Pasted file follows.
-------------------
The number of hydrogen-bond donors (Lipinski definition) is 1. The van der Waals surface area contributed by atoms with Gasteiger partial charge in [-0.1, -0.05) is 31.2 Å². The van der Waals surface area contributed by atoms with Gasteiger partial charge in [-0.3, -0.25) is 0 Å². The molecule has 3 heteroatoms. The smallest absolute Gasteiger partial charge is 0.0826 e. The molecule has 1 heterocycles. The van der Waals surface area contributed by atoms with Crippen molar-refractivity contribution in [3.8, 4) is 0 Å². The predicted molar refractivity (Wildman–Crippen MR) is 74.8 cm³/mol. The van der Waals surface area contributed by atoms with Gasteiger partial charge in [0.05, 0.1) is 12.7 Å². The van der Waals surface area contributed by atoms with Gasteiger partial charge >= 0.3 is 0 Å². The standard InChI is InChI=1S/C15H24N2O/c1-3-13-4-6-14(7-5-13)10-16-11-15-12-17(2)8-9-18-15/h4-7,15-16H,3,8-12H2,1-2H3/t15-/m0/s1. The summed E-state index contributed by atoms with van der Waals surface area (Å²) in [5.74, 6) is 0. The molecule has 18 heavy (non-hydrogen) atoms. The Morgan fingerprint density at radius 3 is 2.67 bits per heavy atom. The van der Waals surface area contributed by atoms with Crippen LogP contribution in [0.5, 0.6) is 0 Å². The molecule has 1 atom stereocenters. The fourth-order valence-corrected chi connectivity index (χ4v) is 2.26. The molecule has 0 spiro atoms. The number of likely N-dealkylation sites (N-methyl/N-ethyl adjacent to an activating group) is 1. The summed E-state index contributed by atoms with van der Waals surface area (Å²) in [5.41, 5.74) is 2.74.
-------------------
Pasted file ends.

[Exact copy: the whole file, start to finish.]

The number of hydrogen-bond donors (Lipinski definition) is 1. The van der Waals surface area contributed by atoms with Gasteiger partial charge in [-0.1, -0.05) is 31.2 Å². The van der Waals surface area contributed by atoms with Gasteiger partial charge in [-0.3, -0.25) is 0 Å². The molecule has 3 heteroatoms. The smallest absolute Gasteiger partial charge is 0.0826 e. The molecule has 1 heterocycles. The van der Waals surface area contributed by atoms with Crippen molar-refractivity contribution in [3.8, 4) is 0 Å². The predicted molar refractivity (Wildman–Crippen MR) is 74.8 cm³/mol. The van der Waals surface area contributed by atoms with Gasteiger partial charge in [0.05, 0.1) is 12.7 Å². The van der Waals surface area contributed by atoms with Gasteiger partial charge >= 0.3 is 0 Å². The standard InChI is InChI=1S/C15H24N2O/c1-3-13-4-6-14(7-5-13)10-16-11-15-12-17(2)8-9-18-15/h4-7,15-16H,3,8-12H2,1-2H3/t15-/m0/s1. The summed E-state index contributed by atoms with van der Waals surface area (Å²) in [5.74, 6) is 0. The molecule has 18 heavy (non-hydrogen) atoms. The Morgan fingerprint density at radius 3 is 2.67 bits per heavy atom. The van der Waals surface area contributed by atoms with Crippen LogP contribution in [0.5, 0.6) is 0 Å². The molecule has 1 atom stereocenters. The fourth-order valence-corrected chi connectivity index (χ4v) is 2.26. The molecule has 0 spiro atoms. The number of likely N-dealkylation sites (N-methyl/N-ethyl adjacent to an activating group) is 1. The summed E-state index contributed by atoms with van der Waals surface area (Å²) in [5.41, 5.74) is 2.74.